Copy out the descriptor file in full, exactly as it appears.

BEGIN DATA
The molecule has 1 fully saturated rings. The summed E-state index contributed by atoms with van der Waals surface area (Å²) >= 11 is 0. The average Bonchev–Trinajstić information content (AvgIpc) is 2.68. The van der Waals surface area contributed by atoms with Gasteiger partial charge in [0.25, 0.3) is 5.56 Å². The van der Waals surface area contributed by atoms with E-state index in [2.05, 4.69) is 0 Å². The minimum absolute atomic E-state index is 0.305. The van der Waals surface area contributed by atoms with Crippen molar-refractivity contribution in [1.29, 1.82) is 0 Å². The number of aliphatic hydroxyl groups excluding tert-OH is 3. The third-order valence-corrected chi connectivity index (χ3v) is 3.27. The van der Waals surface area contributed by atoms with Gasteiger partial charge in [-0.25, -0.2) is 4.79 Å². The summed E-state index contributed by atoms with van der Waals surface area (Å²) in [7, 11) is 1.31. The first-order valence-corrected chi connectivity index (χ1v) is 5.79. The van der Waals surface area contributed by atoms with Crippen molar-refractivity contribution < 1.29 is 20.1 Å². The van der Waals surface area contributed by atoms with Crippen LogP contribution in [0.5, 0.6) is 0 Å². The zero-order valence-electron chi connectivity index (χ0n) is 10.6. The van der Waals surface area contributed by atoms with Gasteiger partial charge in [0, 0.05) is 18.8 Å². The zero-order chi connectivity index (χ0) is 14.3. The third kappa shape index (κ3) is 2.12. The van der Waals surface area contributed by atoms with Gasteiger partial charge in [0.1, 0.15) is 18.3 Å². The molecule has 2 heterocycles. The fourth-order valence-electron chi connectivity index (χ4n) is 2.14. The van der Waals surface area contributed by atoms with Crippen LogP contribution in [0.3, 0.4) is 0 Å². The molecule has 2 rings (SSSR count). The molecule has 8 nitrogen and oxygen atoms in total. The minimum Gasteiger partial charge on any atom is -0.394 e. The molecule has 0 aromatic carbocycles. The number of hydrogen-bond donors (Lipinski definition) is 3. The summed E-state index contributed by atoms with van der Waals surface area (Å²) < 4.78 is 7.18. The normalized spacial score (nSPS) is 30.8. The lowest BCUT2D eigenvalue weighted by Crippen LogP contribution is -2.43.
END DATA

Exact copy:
The molecule has 1 fully saturated rings. The summed E-state index contributed by atoms with van der Waals surface area (Å²) >= 11 is 0. The average Bonchev–Trinajstić information content (AvgIpc) is 2.68. The van der Waals surface area contributed by atoms with Gasteiger partial charge in [0.25, 0.3) is 5.56 Å². The van der Waals surface area contributed by atoms with E-state index in [2.05, 4.69) is 0 Å². The minimum absolute atomic E-state index is 0.305. The van der Waals surface area contributed by atoms with Crippen molar-refractivity contribution in [1.29, 1.82) is 0 Å². The number of aliphatic hydroxyl groups excluding tert-OH is 3. The third-order valence-corrected chi connectivity index (χ3v) is 3.27. The van der Waals surface area contributed by atoms with Gasteiger partial charge in [-0.25, -0.2) is 4.79 Å². The summed E-state index contributed by atoms with van der Waals surface area (Å²) in [7, 11) is 1.31. The first-order valence-corrected chi connectivity index (χ1v) is 5.79. The van der Waals surface area contributed by atoms with Crippen molar-refractivity contribution < 1.29 is 20.1 Å². The van der Waals surface area contributed by atoms with Crippen LogP contribution in [0.5, 0.6) is 0 Å². The zero-order valence-electron chi connectivity index (χ0n) is 10.6. The van der Waals surface area contributed by atoms with Gasteiger partial charge in [0, 0.05) is 18.8 Å². The zero-order chi connectivity index (χ0) is 14.3. The third kappa shape index (κ3) is 2.12. The van der Waals surface area contributed by atoms with Gasteiger partial charge in [0.1, 0.15) is 18.3 Å². The molecule has 2 heterocycles. The fourth-order valence-electron chi connectivity index (χ4n) is 2.14. The van der Waals surface area contributed by atoms with Crippen LogP contribution in [0.3, 0.4) is 0 Å². The molecule has 2 rings (SSSR count). The molecule has 8 nitrogen and oxygen atoms in total. The minimum Gasteiger partial charge on any atom is -0.394 e. The molecule has 0 aromatic carbocycles. The number of hydrogen-bond donors (Lipinski definition) is 3. The summed E-state index contributed by atoms with van der Waals surface area (Å²) < 4.78 is 7.18. The normalized spacial score (nSPS) is 30.8. The lowest BCUT2D eigenvalue weighted by Crippen LogP contribution is -2.43.